When Point A is at the early point in time, the projected time of TF is optimistic (or pessimistic as the case may be), however, as Point A moves to the right as a function of time, the extrapolated TF approaches the actual value.
The primary function of the projection of TF is to provide the maintenance manager with ample time to schedule preventive maintenance and therefore an accuracy to a reasonable degree is more than satisfactory for the intended purpose.
A typical configuration of the disclosed invention, a Reliability and Maintainability Indicator (RAMI), is illustrated in block diagram form as shown in FIG. 2, which indicates the representative components used in such a system. In this Figure, Block 1 shows the Transducers (total number N) which are used to measure the key parameters of an equipment. These Transducers convert the physical value of the key parameters into electrical signals. The output signals from Block 1 are each fed into their respective Signal Conditioner in Block 2 (a total number of N Signal Conditioners). Each of the respective electrical output signals from Block 1, is amplified, normalized, and/or filtered in the Signal Conditioners, in Block 2, and is brought into a form which is suitable to be converted into digital data for later processing by a digital computer. The outputs of Block 2 are then fed into an Analog Multiplexer 3 and then are converted into a series of 16-bit digital data by an Analog to Digital (A/D) Converter 4. The Analog Multiplexer 3 is controlled by a Counter 10 which is set by a signal from the Local Processing Computer 5. As the Local Processing Computer 5 decides to acquire data from the Transducers in Block 1, it clears the Counter 10 which in turn starts the multiplexing sequence in the Analog Multiplexer 3. As the Counter 10 reaches a count of N, It stops the Analog Multiplexer 3. As the Local Processing Computer 5 starts the Counter 10, it also starts data acquisition from the A/D Converter 4. Upon receiving N 16-bit data from the A/D Converter 4, the Local Processing Computer 5 stops data acquisition and starts data processing of the acquired data. The Local Processing Computer 5 is an 8-bit micro-processor based computer with 2 kilobytes of RAM (Random Access Memory) and 8 kilobytes of ROM (Read Only Memory). All the functions of the Local Processing Computer 5 are software driven. The major processing functions of the Local Processing Computer 5 are acquiring data from the A/D Converter 4, analyzing and extrapolating the acquired data based on the principles as illustrated in FIG. 1 to obtain the remaining time of operation of an equipment before failure, TF, providing interface with Display and Alarm 6, and providing proper interface for data transmission with the Central Processing Computer 7. The Display and Alarm 6 displays the critical parameter corresponding to the minimum remaining time of operation and its value among the projected values obtained from the various key parameter measurements. A numerical key pad is also provided to allow manual interrogation of the status from other lesser critical parameters. The display is updated periodically corresponding to the most recent measurements. An audio alarm is also provided in the Display and Alarm 6 which would be set-off as the minimum remaining time of operation drops below a user predetermined value to alert the operator that immediate attention must be taken.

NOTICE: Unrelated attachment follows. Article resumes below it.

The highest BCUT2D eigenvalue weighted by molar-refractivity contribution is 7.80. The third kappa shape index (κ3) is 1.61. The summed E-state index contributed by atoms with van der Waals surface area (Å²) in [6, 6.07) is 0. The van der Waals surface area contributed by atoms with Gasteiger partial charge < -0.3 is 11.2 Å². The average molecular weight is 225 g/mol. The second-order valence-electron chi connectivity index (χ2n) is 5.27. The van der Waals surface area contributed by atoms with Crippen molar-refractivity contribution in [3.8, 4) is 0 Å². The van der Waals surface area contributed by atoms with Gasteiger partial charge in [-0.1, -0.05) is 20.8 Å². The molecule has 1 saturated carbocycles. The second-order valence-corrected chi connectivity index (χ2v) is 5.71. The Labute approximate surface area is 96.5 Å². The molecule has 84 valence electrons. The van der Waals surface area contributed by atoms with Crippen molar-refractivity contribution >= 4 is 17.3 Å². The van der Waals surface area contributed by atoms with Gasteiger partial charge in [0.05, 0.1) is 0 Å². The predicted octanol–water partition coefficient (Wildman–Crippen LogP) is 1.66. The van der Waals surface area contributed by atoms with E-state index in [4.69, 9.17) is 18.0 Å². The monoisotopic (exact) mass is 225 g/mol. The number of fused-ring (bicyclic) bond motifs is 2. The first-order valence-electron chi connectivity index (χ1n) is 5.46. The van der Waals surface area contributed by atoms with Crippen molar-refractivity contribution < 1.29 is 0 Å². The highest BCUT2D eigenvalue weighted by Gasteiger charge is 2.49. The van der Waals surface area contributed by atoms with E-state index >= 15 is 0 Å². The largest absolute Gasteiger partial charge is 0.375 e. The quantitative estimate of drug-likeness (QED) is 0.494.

The Central Processing Computer 7 is also an 8-bit micro-processor based system equipped with 4 kilobytes of RAM, 64 kilobytes of ROM, and a permanent mass storage memory (usually a disk memory device). The major functions of the Central Processing Computer 7 are to collect data from one or more of the Local Processing Computers 6, to interface with a Display and Keyboard 8, Printer 9, and Alarm 11. The visual display (usually a Cathode Ray Tube) in Block 8 is provided for the management to review relevant information whereas the keyboard is provided for selecting displayed information as well as manual inputing of data related to the generation of maintenance management informations such as Mean Time Between Failure, number of failures, down time, mean down time, etc. to be used by the management. The Central Processing Computer 7 also interfaces with a Printer 9 which is provided to print out maintenance management reports and an Alarm 11 to alert the management of any emergencies where immediate attentions are needed.
The RAMI can be used on site by mounting it adjacent to the equipment being monitored and the output of the respective monitoring transducers can be connected directly with proper interface circuitry to a Local Processing Computer. It is also capable of being monitored by a Central Processing Computer located at a distance via appropriate data transmission links. If more than one Local Processing Computer are to be monitored by the Central Processing Computer, each local unit would be provided with a digital address and specific instruction codes such that the Central Processing Computer can address each unit and request the data to be transmitted.
Although but a single embodiment of the invention has been illustrated and described in detail, it is to be expressly understood that the invention is not limited thereto. Various changes may also be made in the design and configuration without departing from the spirit and scope of the invention as the same will now be understood by those skilled in the art.